"In a lot of cases, we're seeing new types of IT people deploying SDNs. They're from DevOps and CloudOps teams," said Wendy Cartee, vice president of product management and marketing for PLUMgrid, which recently unveiled an extension for connecting Docker container applications to the OpenStack cloud management framework. "It's not always your classic network hardware guys."
SDN Providers on the Acquisition Hunt
SDNs are also influencing multibillion-dollar IT industry mergers. At the recent EMC World 2016 conference, Dell CEO Michael Dell told EMC CEO Joe Tucci that one of the best things that EMC did was to acquire Nicira in 2014 and then fold it into its VMware subsidiary. Originally designed for carrier networks, the software Nicira developed is now a foundational component of VMware's software-defined data center strategy.
"One of the most remarkable acquisitions I've seen within EMC has been Nicera," said Dell. "What it allows you to do is simplify the hardware at the network layer. It allows you to put network functions in software."
Now known as VMware NSX software, Dell said it's equally important that there is currently an ecosystem of companies building additional products and services on top of NSX.
However, some contend that the shift to SDN will start with the wide-area network before working its way back into the data center.
"SD-WANs will be a $6 billion market," said John Vincenzo, chief marketing officer for Silver Peak Systems, a provider of SD-WAN gateways. "The opportunity to deliver managed services across those SD-WANs is definitely there."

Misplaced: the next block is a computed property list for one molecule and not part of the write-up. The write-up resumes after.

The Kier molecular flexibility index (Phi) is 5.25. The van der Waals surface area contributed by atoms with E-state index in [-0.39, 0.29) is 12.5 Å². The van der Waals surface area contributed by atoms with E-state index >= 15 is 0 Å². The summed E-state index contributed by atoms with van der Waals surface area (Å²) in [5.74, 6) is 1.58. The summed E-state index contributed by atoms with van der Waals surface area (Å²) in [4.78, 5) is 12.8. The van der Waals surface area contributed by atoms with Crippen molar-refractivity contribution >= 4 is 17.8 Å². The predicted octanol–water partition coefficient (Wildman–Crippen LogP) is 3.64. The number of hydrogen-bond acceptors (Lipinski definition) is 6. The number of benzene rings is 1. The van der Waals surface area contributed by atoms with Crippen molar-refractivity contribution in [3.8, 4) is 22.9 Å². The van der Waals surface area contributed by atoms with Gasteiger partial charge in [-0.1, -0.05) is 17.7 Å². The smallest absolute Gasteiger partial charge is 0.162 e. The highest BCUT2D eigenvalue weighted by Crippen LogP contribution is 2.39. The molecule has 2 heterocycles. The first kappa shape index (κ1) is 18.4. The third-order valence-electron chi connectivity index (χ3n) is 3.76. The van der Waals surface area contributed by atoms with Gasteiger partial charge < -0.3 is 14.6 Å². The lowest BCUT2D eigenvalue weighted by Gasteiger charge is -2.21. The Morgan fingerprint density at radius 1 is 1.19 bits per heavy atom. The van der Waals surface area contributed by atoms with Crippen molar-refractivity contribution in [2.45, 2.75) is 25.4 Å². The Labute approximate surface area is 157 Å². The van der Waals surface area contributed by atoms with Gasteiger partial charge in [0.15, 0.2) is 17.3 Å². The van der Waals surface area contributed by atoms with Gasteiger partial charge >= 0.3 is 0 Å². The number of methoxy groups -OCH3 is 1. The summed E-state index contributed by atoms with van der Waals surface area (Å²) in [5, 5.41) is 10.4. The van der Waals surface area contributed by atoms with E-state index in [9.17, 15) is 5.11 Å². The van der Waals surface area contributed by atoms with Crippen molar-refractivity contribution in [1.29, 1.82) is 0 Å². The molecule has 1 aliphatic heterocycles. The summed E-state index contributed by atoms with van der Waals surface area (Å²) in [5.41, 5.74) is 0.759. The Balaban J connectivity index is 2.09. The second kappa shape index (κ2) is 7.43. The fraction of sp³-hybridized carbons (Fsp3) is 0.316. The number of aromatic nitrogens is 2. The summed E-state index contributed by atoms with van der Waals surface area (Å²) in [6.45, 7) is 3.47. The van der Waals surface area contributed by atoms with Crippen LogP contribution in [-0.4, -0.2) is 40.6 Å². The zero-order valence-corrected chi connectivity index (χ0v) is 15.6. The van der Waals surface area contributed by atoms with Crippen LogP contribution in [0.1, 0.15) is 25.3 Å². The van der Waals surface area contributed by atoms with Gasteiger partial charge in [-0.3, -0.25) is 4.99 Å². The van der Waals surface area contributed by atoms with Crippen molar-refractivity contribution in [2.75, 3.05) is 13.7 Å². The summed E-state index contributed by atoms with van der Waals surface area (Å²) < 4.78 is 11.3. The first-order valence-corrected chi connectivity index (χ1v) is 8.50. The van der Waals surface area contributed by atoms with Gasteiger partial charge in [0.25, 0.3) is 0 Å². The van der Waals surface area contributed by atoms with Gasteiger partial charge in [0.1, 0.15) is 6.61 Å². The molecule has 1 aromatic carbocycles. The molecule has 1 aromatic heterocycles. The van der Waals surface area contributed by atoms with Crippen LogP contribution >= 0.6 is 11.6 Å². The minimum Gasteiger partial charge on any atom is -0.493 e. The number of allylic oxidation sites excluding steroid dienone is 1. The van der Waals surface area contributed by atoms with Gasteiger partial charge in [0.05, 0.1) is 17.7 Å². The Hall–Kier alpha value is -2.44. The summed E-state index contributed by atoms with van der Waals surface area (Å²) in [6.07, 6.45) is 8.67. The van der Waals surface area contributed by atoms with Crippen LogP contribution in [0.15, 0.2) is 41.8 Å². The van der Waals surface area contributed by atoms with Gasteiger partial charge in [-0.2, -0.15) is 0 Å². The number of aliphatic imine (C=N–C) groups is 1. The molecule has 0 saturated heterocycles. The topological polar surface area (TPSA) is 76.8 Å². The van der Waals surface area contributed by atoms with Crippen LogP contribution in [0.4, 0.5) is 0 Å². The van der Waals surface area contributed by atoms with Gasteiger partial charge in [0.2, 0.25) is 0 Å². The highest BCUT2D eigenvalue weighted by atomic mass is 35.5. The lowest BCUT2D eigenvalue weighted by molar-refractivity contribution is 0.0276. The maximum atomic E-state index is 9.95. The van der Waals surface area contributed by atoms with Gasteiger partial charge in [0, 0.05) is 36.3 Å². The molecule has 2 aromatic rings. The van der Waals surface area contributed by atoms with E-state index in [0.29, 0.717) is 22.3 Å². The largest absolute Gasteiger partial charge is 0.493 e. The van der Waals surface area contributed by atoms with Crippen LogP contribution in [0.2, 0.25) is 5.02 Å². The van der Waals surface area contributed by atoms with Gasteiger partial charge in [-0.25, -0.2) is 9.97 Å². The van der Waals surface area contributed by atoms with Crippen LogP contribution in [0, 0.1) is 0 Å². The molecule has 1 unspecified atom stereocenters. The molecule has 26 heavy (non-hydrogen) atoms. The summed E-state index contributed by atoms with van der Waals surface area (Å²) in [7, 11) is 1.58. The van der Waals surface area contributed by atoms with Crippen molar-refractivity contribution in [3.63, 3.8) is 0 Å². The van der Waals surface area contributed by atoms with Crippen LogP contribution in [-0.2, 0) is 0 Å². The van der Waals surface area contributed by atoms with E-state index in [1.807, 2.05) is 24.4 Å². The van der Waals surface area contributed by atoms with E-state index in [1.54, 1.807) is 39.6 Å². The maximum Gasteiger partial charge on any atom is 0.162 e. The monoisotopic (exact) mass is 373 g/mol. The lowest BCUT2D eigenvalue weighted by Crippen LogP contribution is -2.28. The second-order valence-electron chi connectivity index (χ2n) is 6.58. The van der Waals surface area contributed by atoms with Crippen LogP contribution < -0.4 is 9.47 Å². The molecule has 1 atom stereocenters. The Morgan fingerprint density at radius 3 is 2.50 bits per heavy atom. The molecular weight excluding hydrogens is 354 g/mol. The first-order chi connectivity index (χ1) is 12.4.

In the not-too-distant future, just about everything will be defined by software. At the recent Citrix Synergy 2016 conference, Abhishek Chauhan, CTO for the company's cloud networking group, told attendees that SDNs herald the rise of always-on connectivity.
To prove that point, Chauhan cut the network cables through which a Microsoft Skype for Business video conference was being delivered. That session then automatically reconnected to a wireless network in a way that was seamless to the participants in the video conference.
The ultimate goal is to build software-defined data centers. But that can only really be achieved when the network through which software-defined servers and storage will be accessed becomes software-defined.
"There are a lot of pilots," said Chris Chute, an industry analyst with IDC. "There's definitely a sense of urgency."
Right now, those pilots span everything from carrier networks to the data center. In fact, it's conceivable that given the more limited scope of their projects, SDNs will show up in the data center before they are widely deployed by carriers.
The challenge and opportunity facing networking solution providers now is to use their expertise to first turn all those pilots into full-blown IT projects deployed in production environments and then craft a broad range of managed services that should be more cost-effective to deliver than ever before.
Michael Vizard has been covering IT issues in the enterprise for more than 25 years as an editor and columnist for publications such as InfoWorld, eWEEK, Baseline, CRN, ComputerWorld and Digital Review.